The Power of Yes and No

I continue to draw valuable insights from The Tao of Thoth. Most recently, the author described “negation” as often being a more appropriate response to circumstances than “affirmation.” The observation seems to be rooted in the martial-arts principle that negating (refusing) an opponent’s aggressive opening can be a more productive counter-move than directly exerting the force of one’s offensive reaction. It rebuts the military adage “The best defense is a good offense” since a wily adversary can turn your own momentum against you. This was boiled down to the following pithy statement:

“Learn the power of yes and no, of the positive and negative as the appropriate, or as the refined, or the correct response.”

I’m certain this premise is founded on the basic tenets of Yin and Yang, in which the receptive Yin (as the “mother” or origin of all things) offers a more broadly-applicable “refusal” posture and mode of recovery than the assertive but single-pointed Yang. I was immediately impressed by how emphatically this premise refutes one of the pillars of modern tarot thinking: “There are no negative cards.” In the Tajii (“Yin/Yang” symbol) the light can’t exist without the dark, and one draws its form and meaning from the other. There are definitely “Yin” cards within the tarot, a fact that modern students are being schooled to ignore in their interpretation. For example, Death can certainly promise a new beginning in the form of major change but it must first deliver a terminal blow to behaviors or attitudes on which we may have grown harmfully dependent; the same can be said of a card like the 10 of Swords, which I envision as the “slash-and-burn” strategy that prepares raw ground for planting in the Ace of Pentacles. In reading these cards I believe it’s prudent to apply what The Tao of Thoth defines as the “Eighth Tenet” of caring patience. We don’t immediately hit seekers over the head with alarming pronouncements; instead we delicately insinuate them into a more constructive (and ideally hopeful) narrative that prompts them to draw their own conclusions about the best course of action.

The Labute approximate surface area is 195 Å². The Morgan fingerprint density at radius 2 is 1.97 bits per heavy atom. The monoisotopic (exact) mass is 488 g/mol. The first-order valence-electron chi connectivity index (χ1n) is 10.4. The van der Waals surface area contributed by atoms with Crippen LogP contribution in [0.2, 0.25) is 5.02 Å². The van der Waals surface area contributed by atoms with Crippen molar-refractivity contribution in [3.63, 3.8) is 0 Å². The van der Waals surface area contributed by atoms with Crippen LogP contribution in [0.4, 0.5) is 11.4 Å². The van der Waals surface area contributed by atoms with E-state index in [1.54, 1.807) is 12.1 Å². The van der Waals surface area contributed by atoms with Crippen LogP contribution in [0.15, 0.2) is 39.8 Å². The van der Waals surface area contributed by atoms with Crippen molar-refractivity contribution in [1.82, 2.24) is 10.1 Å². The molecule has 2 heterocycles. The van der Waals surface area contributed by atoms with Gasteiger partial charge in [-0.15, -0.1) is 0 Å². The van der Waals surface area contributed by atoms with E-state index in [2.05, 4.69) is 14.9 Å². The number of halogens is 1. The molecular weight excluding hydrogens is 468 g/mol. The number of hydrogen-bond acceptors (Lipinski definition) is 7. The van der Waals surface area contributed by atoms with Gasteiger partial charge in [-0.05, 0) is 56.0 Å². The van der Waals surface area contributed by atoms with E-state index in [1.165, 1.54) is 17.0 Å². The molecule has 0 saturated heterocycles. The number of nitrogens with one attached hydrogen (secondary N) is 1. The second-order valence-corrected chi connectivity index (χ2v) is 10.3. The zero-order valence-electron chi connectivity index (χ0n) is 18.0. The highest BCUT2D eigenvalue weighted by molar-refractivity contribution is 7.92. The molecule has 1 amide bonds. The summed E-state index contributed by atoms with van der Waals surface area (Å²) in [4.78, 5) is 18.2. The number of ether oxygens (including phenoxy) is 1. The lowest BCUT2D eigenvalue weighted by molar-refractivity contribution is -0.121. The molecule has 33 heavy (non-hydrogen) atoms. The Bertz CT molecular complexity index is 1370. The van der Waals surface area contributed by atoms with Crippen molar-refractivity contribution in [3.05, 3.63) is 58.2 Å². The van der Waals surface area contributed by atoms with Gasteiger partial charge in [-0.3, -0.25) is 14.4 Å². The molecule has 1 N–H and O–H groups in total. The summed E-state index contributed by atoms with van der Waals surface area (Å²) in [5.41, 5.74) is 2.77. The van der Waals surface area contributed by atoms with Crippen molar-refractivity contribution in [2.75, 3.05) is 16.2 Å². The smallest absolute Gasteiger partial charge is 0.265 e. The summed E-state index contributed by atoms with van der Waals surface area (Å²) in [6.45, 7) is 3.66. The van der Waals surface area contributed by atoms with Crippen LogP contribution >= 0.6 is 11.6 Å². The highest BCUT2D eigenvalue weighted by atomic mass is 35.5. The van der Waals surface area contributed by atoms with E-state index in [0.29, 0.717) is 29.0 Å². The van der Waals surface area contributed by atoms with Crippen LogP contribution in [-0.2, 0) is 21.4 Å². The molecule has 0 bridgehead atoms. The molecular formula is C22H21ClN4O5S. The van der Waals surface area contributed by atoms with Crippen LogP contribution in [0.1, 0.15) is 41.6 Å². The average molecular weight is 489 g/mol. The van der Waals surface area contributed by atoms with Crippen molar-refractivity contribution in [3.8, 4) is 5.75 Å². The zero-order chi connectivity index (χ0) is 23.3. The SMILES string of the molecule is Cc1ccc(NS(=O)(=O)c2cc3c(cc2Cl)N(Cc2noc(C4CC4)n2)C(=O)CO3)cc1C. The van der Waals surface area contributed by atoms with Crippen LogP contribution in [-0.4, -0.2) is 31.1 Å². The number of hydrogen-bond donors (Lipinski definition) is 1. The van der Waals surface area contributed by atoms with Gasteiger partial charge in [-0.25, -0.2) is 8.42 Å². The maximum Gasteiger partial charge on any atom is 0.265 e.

I decided to create an evolved “yes-or-no” dual-path spread based on these assumptions, and also included my stab at “binning” the cards of the Thoth deck according to their predominantly “Yang” or “Yin” nature; it wasn’t as simple as separating masculine/feminine, positive/negative or active/passive. I had to split a few hairs, and it turned out that “favorable/unfavorable” and “assertive/receptive” were the most useful determinants. (I realize that, despite its polarized appearance, the Tajii is not a symbolic illustration of “good” and “bad” but a complementary whole displaying contrasting energies, whereas the tarot requires much sifting and weighing of apparent opposites to approach the same level of elegant integration.) The “affirmation” side of the spread shows how positive influences can impel us toward an encouraging outcome, and ways we might leverage that advantage, while the “negation” side provides insights on the kind of resistance or “friction” we may encounter on the path, and advice on how we might “make the best of a bad situation.”

My only concern with any of this is that the adoption of a “negating” posture might promote a passive-aggressive or “avoidance” approach to confronting resistance. I don’t think that’s the intent of the philosophy but in Western culture it’s always a psychological risk.

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